Traditional stories often depicting tūpuna (ancestors). Children love to be read to and I always make story time exciting and a time to look forward to.
Our whole ECE centre participates in pōwhiri often, especially for special events. All staff participate, where kaikōrero (speakers) are encouraged to stand and speak utilising their own language. Pōwhiri combines the use of karakia and waiata, allowing tamariki to thrive as they use their own knowledge to actively participate.
Utilised within program planning and learning stories, to illustrate learning or themes
Demonstrated in the way we interact with one another, through humility, understanding, empathy, respect, care and openness.
What positive impacts have you observed on children's development and learning when they are exposed to te reo Māori from an early age?
It is wonderful to see children embrace Māori culture and language. Some positive impacts include children remembering names of certain tūpuna or places of cultural significance. I have been fortunate to witness children gain knowledge in te reo Māori and histories, while also observing how te reo Māori has encouraged children to express their own ideas and thoughts on certain Pūrākau and waiata, contributing to the preservation of te reo Māori and Māori customs. Over time, children obtain knowledge in customs and practice and understand when to use them and for what occasion. It is also amazing to find that other cultures (of our children, their families and staff) can often find similarities between Māori and their own cultures, strengthening a sense of connection and belonging.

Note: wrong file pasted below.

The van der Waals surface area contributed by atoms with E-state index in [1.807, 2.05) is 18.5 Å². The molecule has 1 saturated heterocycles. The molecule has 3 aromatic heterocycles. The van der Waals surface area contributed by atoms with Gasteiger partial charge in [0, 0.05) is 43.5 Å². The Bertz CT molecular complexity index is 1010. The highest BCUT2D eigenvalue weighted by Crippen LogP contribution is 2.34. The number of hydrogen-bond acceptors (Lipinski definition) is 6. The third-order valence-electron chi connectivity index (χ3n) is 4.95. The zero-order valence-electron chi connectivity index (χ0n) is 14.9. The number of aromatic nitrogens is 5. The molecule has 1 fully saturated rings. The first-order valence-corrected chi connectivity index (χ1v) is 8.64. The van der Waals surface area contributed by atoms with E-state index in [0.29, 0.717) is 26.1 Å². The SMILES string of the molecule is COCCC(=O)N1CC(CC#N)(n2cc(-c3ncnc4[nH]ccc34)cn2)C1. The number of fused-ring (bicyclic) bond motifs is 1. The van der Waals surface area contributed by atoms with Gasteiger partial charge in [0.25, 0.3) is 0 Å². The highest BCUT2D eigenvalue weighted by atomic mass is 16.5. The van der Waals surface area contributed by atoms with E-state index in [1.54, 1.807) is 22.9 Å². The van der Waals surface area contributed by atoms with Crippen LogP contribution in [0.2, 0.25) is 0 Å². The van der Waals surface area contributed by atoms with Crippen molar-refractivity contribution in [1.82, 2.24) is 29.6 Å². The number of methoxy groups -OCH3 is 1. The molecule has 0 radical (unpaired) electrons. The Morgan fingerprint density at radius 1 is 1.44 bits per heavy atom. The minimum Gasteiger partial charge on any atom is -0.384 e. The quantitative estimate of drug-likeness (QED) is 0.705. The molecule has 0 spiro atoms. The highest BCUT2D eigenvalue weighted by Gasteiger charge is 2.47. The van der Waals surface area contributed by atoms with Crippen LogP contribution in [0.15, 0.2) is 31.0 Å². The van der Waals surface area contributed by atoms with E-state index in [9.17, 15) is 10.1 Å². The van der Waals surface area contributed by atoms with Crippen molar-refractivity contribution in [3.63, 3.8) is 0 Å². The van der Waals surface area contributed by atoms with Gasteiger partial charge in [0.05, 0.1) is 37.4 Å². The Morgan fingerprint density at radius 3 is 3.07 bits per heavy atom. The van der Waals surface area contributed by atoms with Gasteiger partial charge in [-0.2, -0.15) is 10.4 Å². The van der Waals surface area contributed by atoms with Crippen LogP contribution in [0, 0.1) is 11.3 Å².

How have your studies with NZTC supported you in becoming the kaiako you are today?
NZTC has been a central figure in my personal learning journey. I have been extremely fortunate to have met amazing lecturers that have not only strengthened my growth professionally, but have also expanded the way I perceive teaching. Their invaluable knowledge and insight has assisted in the way I teach and support young children, their families and the wider community. The flexibility, student support, online forums, Field Practice and consistent open door policy of NZTC, made it possible for me to enter into a professional teaching career, which has been a much-celebrated personal milestone and achievement. I am not sure if I would have been able to achieve my educational goals and registration, had it not been for the pathways provided by NZTC.
The education and understanding I have gained from NZTC has given further insight on the way that I can continue to implement and share bi-cultural perspectives and practice within learning communities, contributing to a strong focus on authentic tikanga practice, and analysing themes surrounding advocacy for te reo Māori, te ao Māori and their revitalisation within mainstream early childhood education. My journey as a teacher is fulfilling, and the learning and continuous growth is both encouraging and ongoing. I am a life-long learner, and continue to be humbled by the experiences and growth that I encounter.